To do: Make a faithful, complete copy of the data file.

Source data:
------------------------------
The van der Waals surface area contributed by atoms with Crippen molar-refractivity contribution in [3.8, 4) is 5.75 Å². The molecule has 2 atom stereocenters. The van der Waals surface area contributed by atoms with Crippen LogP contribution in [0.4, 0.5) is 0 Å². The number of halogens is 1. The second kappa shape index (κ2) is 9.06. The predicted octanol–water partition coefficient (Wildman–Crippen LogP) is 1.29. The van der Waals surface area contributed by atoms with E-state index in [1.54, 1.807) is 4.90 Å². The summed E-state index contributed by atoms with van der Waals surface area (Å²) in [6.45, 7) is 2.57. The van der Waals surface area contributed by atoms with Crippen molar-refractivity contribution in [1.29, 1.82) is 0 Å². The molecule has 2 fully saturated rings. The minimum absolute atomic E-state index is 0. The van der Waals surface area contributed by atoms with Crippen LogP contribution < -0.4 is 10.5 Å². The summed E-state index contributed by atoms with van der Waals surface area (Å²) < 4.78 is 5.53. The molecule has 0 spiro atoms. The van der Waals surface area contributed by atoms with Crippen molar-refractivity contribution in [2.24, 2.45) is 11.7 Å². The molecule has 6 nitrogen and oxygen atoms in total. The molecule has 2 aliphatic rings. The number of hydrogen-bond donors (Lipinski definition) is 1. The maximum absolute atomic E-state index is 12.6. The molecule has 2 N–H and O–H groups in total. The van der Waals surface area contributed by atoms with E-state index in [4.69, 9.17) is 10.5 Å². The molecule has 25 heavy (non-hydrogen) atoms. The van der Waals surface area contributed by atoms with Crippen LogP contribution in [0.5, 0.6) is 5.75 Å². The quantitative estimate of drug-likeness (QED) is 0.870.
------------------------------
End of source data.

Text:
The van der Waals surface area contributed by atoms with Crippen molar-refractivity contribution in [3.8, 4) is 5.75 Å². The molecule has 2 atom stereocenters. The van der Waals surface area contributed by atoms with Crippen LogP contribution in [0.4, 0.5) is 0 Å². The number of halogens is 1. The second kappa shape index (κ2) is 9.06. The predicted octanol–water partition coefficient (Wildman–Crippen LogP) is 1.29. The van der Waals surface area contributed by atoms with E-state index in [1.54, 1.807) is 4.90 Å². The summed E-state index contributed by atoms with van der Waals surface area (Å²) in [6.45, 7) is 2.57. The van der Waals surface area contributed by atoms with Crippen molar-refractivity contribution in [1.29, 1.82) is 0 Å². The molecule has 2 fully saturated rings. The minimum absolute atomic E-state index is 0. The van der Waals surface area contributed by atoms with Crippen LogP contribution < -0.4 is 10.5 Å². The summed E-state index contributed by atoms with van der Waals surface area (Å²) < 4.78 is 5.53. The molecule has 0 spiro atoms. The van der Waals surface area contributed by atoms with Crippen molar-refractivity contribution in [2.24, 2.45) is 11.7 Å². The molecule has 6 nitrogen and oxygen atoms in total. The molecule has 2 aliphatic rings. The number of hydrogen-bond donors (Lipinski definition) is 1. The maximum absolute atomic E-state index is 12.6. The molecule has 2 N–H and O–H groups in total. The van der Waals surface area contributed by atoms with E-state index in [4.69, 9.17) is 10.5 Å². The molecule has 25 heavy (non-hydrogen) atoms. The van der Waals surface area contributed by atoms with Crippen LogP contribution in [0.5, 0.6) is 5.75 Å². The quantitative estimate of drug-likeness (QED) is 0.870.